Brentwood cafeteria workers safe through end of school year
The jobs of 12 Brentwood School District food service workers are safe for the remainder of this school year.
School Board members agreed unanimously at their Oct. 16 meeting to hire The Nutrition Group, based in Irwin, to take over management — pending approval from the state Department of Education — of its food services in January. The board agreed to retain its cafeteria workers.
“This motion keeps things the same,” clarified board member David Schaap, prior to the vote.
The board accepted the resignations of two cafeteria workers, Robin Shaw and Kimberly Grill.
The issue of whether to outsource district food services had been ongoing for several months and would have saved an estimated $12,000, plus health care benefits and pensions.
Superintendent Amy Burch has said the district loses money on the cafeteria mostly because of salaries and benefits. Benefits account for about $150,000.
The district, which is obligated to cover all losses, receives funding from the state, but those amounts vary. Burch said the projected loss for the cafeteria this school year was estimated at $20,000 to $25,000, but the agreement with Nutrition Group will return $1,500 of that amount.
The board and Nutrition Group will begin negotiations on a new contract in March or April for the 2018-19 school year, which could again put the jobs of the cafeteria workers in limbo.
“The proposal offered by the Nutrition Group will bring a wider variety of options to all of our students,” Burch said. “At the elementary levels, the students will be able to select from two hot entrees instead of one.”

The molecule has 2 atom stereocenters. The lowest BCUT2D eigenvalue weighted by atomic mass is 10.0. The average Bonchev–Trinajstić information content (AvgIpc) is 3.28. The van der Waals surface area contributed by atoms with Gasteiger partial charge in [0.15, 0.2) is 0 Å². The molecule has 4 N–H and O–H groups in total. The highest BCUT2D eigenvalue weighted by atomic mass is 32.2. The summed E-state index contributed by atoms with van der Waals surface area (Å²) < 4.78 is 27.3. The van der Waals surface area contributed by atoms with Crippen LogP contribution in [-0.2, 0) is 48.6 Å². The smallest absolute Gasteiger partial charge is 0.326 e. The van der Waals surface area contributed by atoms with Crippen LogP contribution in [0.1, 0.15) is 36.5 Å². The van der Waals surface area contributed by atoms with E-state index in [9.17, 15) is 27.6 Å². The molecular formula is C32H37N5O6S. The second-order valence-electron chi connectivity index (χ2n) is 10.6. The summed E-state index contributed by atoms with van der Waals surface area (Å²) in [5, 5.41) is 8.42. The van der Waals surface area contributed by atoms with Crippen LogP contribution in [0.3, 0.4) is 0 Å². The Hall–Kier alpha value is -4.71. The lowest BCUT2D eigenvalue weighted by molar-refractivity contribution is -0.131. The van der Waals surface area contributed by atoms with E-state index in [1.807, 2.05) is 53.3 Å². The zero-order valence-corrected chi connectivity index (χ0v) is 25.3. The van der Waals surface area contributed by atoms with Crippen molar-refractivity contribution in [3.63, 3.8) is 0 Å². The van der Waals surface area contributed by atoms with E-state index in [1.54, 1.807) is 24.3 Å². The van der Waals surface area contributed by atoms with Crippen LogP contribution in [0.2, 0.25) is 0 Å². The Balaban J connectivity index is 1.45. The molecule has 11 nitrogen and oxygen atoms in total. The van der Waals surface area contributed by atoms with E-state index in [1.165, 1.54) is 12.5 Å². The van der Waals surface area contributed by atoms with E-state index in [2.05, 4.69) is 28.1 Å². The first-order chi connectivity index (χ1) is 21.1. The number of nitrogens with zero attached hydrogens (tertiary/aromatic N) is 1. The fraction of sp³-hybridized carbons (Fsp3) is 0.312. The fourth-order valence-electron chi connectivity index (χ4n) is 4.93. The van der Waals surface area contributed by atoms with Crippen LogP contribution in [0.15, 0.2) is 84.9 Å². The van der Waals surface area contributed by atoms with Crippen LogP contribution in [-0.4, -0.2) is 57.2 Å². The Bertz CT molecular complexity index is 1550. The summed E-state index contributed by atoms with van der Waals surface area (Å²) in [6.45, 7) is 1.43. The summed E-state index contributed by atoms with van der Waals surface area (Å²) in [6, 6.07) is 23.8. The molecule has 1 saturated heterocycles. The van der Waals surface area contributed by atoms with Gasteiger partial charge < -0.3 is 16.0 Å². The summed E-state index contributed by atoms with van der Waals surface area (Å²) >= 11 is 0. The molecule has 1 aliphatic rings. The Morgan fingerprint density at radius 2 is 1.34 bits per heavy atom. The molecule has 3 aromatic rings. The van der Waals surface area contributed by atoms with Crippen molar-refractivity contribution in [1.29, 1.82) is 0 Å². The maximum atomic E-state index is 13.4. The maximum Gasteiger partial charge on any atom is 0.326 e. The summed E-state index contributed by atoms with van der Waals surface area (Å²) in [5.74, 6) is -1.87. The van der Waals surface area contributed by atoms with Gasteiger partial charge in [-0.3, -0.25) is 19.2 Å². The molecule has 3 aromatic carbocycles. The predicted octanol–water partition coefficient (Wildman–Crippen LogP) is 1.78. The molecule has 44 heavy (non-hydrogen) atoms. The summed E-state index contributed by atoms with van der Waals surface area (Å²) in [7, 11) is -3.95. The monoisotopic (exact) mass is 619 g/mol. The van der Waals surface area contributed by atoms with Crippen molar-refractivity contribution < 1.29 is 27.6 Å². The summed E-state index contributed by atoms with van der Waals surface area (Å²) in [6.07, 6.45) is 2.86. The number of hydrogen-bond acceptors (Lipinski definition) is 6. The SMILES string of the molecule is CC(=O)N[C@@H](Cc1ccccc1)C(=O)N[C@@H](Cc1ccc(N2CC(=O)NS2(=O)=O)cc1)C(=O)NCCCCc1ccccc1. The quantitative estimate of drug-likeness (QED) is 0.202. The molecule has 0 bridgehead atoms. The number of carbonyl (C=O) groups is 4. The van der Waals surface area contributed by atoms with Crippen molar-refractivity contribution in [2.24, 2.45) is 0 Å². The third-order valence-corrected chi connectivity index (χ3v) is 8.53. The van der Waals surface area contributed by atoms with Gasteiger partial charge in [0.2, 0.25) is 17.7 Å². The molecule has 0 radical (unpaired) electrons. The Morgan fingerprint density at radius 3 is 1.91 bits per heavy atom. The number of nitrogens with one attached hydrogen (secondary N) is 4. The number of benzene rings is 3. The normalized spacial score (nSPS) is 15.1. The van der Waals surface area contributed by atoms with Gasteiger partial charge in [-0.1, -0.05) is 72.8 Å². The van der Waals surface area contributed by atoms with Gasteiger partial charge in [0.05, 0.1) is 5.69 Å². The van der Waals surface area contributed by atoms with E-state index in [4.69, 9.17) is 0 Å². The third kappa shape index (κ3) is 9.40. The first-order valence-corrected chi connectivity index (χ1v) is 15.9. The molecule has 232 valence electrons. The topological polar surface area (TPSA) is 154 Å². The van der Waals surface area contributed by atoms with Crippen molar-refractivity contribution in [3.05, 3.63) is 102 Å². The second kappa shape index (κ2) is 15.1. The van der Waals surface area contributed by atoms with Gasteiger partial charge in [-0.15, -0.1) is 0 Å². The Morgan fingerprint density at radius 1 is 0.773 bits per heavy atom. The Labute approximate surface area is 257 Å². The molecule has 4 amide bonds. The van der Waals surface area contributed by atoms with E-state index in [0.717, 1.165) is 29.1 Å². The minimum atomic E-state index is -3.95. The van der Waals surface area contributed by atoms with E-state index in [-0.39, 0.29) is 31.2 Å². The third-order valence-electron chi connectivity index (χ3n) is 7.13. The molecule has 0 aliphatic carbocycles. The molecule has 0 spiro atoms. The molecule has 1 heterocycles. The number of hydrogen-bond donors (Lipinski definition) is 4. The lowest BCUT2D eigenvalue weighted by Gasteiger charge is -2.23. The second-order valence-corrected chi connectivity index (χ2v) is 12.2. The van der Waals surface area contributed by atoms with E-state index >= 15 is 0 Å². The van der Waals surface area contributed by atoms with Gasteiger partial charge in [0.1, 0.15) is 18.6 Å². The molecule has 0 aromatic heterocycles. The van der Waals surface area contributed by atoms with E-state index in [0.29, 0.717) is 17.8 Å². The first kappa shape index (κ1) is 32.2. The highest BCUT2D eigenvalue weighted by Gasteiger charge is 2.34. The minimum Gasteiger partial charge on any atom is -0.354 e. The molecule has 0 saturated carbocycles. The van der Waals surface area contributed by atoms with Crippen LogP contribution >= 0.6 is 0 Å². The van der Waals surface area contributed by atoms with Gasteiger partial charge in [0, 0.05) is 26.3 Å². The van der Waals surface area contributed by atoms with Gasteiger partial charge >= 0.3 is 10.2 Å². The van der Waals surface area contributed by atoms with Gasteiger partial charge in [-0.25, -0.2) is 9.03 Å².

Also, students at the middle and high schools will have options such as wraps, salads, pizzas and hoagies on a regular basis, she said.
Food preparation is done in-house at the district. Meals are cooked at the Brentwood Middle/High School and then delivered to the two elementary schools. Part of the reason the district went to outsourcing is that its food service director is retiring.
Members of the Brentwood Education Support Professionals, which includes the cafeteria workers, have picketed the district office to protest any outsourcing of jobs.
“I have lived here all of my life,” said Sandy Mackewich, who has been a Brentwood food service worker for 32 years. “I am very anxious to see what my future holds.”
During the meeting, April Piccolo, a cafeteria worker and president of the local union, presented the school board with several copies of Lunch Lady, a children's graphic book series by Jarrett Krosoczka that chronicles the adventures of a spatula-wielding crime fighter.
Suzanne Elliott is a Tribune-Review staff writer. She can be reached at email@example.com.